Hyponatremia in Emergency Medicine Workup

Updated: Oct 18, 2022
  • Author: Kartik Shah, MD; Chief Editor: Romesh Khardori, MD, PhD, FACP  more...
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Laboratory Studies

The diagnosis of hyponatremia depends entirely on the ability to properly obtain a sample of the patient's serum and to accurately measure its concentration of sodium.

When interpreting serum sodium levels, always consider the possibility of sampling error, especially when the reported value does not seem consistent with the history or physical findings.

  • Was the patient's blood sample properly labeled?

  • Was it obtained from a venous site proximal to an infusion of hypotonic saline or dextrose in water?

  • Is laboratory measurement or reporting in error?

  • If an error is suspected, a second sample should be submitted for testing before therapeutic measures are initiated.

In addition to sampling and analysis errors, several physiologic states exist in which correct laboratory analysis yields low serum sodium levels, but these levels do not reflect a true hyposmolar state.

The most common example is serum hyperglycemia. Accumulation of extracellular glucose induces a shift of free water from the intracellular space to the extracellular space. Serum sodium concentration is diluted by a factor of 1.6 mEq/L for each 100 mg/dL increase above normal serum glucose concentration. Systemic osmolarity is normal or even increased, not decreased, as in true (ie, hyposmolar) hyponatremia. This hypertonic hyponatremia has no physiologic significance, and serum sodium concentration corrects as normoglycemia is reestablished.

A similar phenomenon is observed in patients treated with glycerol or mannitol in an effort to control acute glaucoma or intracranial hypertension. This phenomenon is also seen in patients with advanced renal disease who receive radiocontrast agents for diagnostic testing.

Hyponatremia may be noted in patients whose serum contains unusually large quantities of protein or lipid. In these patients, an expanded plasma protein or lipid fraction leads to a decrease in the plasma water fraction in which sodium is dissolved. Laboratory techniques that measure absolute sodium content per unit of plasma water report low sodium levels despite the fact that the concentration of sodium in serum water remains within the normal range. This phenomenon, known as pseudohyponatremia, occurs when flame emission spectrophotometry or indirect potentiometry is used to assay serum sodium levels rather than direct potentiometry techniques. This occurs in approximately 60% of US laboratories.

Serum osmolarity remains undisturbed, and attempts at correcting serum sodium level are not indicated. Hyperlipidemia that is severe enough to produce pseudohyponatremia almost always is accompanied by a notably lipemic appearance of the serum sample. Hyperproteinemia of sufficient magnitude to induce pseudohyponatremia commonly is due to coexisting multiple myeloma.

Serum osmolarity is helpful in establishing the diagnosis of true hyposmolar hyponatremia. Serum osmolarity is abnormally low in patients with hyposmolar hyponatremia, but it is normal in patients with pseudohyponatremia due to hyperlipidemia or hyperproteinemia and normal or elevated in patients with hypertonic hyponatremia due to serum hyperglycemia.

Urine sodium levels are helpful in distinguishing renal causes of hyponatremia from nonrenal causes.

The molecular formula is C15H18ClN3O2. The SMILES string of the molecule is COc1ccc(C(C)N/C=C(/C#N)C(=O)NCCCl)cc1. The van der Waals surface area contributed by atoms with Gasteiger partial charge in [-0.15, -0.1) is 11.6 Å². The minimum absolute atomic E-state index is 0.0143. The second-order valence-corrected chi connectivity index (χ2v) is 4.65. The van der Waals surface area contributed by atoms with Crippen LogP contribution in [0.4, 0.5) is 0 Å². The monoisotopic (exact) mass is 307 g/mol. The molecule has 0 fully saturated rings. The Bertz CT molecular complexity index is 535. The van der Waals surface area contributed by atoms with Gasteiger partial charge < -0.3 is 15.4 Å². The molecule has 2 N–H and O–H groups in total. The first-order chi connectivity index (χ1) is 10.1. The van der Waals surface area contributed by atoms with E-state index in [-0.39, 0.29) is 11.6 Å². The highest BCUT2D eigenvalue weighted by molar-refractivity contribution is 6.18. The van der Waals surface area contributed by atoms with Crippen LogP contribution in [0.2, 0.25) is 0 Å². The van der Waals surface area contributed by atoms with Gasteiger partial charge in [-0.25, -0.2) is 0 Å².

Patients with hypovolemic hyponatremia due to nonrenal causes (eg, vomiting, diarrhea, fistulas, GI drainage, third spacing of fluids) have avid renal absorption of tubular sodium and urine sodium levels of less than 20 mEq/L, whereas those with hypovolemic hyponatremia due to renal causes (eg, diuretics, salt-losing nephropathy, aldosterone deficiency) have inappropriately elevated urine sodium levels in excess of 20 mEq/L.

Patients with hypervolemic hyponatremia due to decreases in effective circulating volume (eg, cirrhosis, nephrosis, congestive heart failure) have urine sodium levels of less than 20 mEq/L, whereas those with renal causes of hypervolemic hyponatremia or with SIADH have urine sodium levels in excess of 20 mEq/L.

Urine osmolarity may be helpful in establishing the diagnosis of SIADH. Typically, patients with SIADH have inappropriately concentrated urine, with urine osmolarities in excess of 100 mOsm/L. Patients with other forms of hyponatremia and appropriately depressed levels of ADH have urine osmolarities below 100 mOsm/L.

Serum thyroid-stimulating hormone (TSH) and free thyroxine levels should be checked if the clinical presentation is consistent with hypothyroidism.

Adrenal function should be assessed, via random serum cortisol levels or adrenocorticotropic hormone (ACTH) stimulation test, in patients who have recently taken oral steroids or in any patient suspected of having cortisol deficiency.

Serum ADH levels are not routinely used in the evaluation of hyponatremia because the assay is technically difficult and not widely available on a stat basis. A serum peptide known as copeptin has been studied in the evaluation of hyponatremia. Copeptin is the C terminal portion of provasopressin and is released in equimolar amounts with vasopressin (ADH). Early research suggested that copeptin might be valuable in the differential diagnosis of hyponatremia, but subsequent studies cast doubt on the additional utility copeptin provides beyond the urine and serum assays already routinely used, especially in the initial approach to hyponatremia in the emergency department. [23, 24]


Imaging Studies

Imaging studies may be indicated depending on the underlying etiology of the hyponatremia (eg, chest radiograph in a patient with congestive heart failure).

Usually, a head CT scan is indicated in the patient with altered mental status to ensure that no other underlying cause for the mental status is present.